How stroke care is evolving to improve patient recovery

Brain Health

by James Tatum, MD

Nov 6, 2018

The story of medicine over the last 100 years has been one of tremendous progress.

Over the past decade, care for stroke — a leading cause of death and disability in the United States — has seen particularly exciting advances. With all the media coverage about cancer and heart attack, though, stroke is often overlooked for the danger it poses.

A stroke, often called a brain attack, has two classifications: ischemic and hemorrhagic. Ischemic stroke, a stroke due to a clot or blockage in a blood vessel, is far more common (accounting for about 85 percent of strokes) than hemorrhagic stroke, which is a stroke caused by a break in a blood vessel supplying the brain.

Silver linings and gold standards in stroke care

Often thought of as a condition affecting the elderly, stroke rates appear to be rising in people under age 50. The silver lining is that the death and serious disability rate from stroke have declined steeply. One reason for this is that treatment options available today didn’t exist 20 years ago.

Some of these treatments are made possible through a medical specialty that is not particularly well-known: neurointerventional radiology. This minimally invasive field of medicine uses small tubes called catheters navigated with the help of sophisticated imaging equipment into the blood vessels around the brain.


Catheters can be used to treat many blood vessel conditions of the brain and spine, including ischemic stroke. Once at the site of the blockage, special tools are used to remove the clot.

In the past, we have not had the capability to remove many of these clots. For decades, the gold standard of care for ischemic stroke patients has been a clot-busting medication called tPA. However, patients experiencing stroke had to meet certain criteria to receive tPA. Patients can be excluded from receiving this treatment because they didn’t arrive at the emergency room soon enough after their symptoms began or because they are taking blood thinners.

Now, there are other ways to give these patients the lifesaving care they need.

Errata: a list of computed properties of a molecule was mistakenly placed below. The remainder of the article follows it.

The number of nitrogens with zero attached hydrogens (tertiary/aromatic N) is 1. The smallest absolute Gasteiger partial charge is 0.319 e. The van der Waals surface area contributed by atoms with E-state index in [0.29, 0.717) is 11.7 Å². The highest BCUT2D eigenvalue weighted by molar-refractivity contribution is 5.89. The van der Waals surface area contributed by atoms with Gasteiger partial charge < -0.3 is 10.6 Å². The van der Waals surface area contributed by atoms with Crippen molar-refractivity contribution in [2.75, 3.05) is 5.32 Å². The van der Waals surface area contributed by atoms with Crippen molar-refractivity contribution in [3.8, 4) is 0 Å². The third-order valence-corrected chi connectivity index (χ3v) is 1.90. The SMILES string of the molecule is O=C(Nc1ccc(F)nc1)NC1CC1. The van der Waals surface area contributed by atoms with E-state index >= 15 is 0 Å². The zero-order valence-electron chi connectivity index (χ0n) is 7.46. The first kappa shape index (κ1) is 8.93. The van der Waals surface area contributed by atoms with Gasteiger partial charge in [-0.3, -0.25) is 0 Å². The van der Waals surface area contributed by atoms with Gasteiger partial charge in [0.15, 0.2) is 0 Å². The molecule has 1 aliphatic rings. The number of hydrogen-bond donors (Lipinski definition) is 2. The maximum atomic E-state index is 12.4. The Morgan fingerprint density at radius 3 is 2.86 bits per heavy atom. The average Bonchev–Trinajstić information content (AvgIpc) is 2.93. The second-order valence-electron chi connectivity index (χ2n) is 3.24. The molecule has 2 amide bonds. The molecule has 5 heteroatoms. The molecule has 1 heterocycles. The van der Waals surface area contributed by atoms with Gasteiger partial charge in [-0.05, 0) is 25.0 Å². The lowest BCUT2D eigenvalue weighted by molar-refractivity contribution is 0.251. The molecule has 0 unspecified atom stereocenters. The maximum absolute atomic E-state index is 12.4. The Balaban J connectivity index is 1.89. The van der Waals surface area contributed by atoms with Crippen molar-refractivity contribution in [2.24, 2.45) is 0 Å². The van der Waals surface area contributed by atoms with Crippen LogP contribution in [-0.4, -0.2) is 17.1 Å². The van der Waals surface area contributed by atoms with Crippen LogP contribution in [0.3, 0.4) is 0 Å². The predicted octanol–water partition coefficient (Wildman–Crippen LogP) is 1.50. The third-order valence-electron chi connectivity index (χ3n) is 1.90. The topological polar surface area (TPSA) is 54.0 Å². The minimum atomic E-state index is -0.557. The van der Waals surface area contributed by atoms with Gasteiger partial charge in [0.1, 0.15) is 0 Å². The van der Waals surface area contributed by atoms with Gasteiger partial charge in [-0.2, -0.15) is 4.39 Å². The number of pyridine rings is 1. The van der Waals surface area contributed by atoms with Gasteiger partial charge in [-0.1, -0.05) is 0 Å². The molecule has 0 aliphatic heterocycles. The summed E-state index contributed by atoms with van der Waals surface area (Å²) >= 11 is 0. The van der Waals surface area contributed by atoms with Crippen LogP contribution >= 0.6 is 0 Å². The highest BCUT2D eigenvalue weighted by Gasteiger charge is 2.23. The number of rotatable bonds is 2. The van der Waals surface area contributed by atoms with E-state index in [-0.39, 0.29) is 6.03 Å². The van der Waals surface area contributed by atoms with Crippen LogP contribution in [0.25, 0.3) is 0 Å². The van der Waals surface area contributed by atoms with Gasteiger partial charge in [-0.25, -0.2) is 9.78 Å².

Now, there are other ways to give these patients the lifesaving care they need.

Several studies published within the past five years have shown that ischemic stroke patients who had a clot removed through neurointerventional radiology techniques had better outcomes than patients who only received tPA. The ideal care appears to be getting to a hospital with the ability to both administer tPA as appropriate and perform a clot removal procedure.

The ability to perform a clot removal procedure depends on advanced technology, including highly specialized imaging capabilities. Recent advances in brain imaging platforms have increased the ability of physicians to quickly gather information about the size and location of a clot and have even extended the window of time in which a patient can be treated with certain neurointerventional radiology procedures.

The next frontier in improving stroke care

The next frontier in improving stroke care isn’t likely another game-changing technology, but rather improving the systems used to care for stroke patients. That means equipping ambulances and emergency medical services personnel with the tools they need to begin the evaluation and treatment process before the patient even gets to the hospital.

Speeding the process that determines whether a patient is having a bleeding stroke or an ischemic (blockage) stroke will allow us to give tPA — our clot buster — earlier, and also improve overall time to treatment. So, in the case of an ischemic stroke, not only give the clot buster, but ensure the patient goes to a facility that can remove the clot.

Are you at risk of having a stroke?

While much of the technology and systems are already available, the challenge is making it available everywhere.

Learn more about stroke care at Baylor Scott & White Health.

About the Author

James Tatum, MD, is a neurointerventional radiology specialist on the medical staff at Baylor Scott & White Medical Center – Plano.

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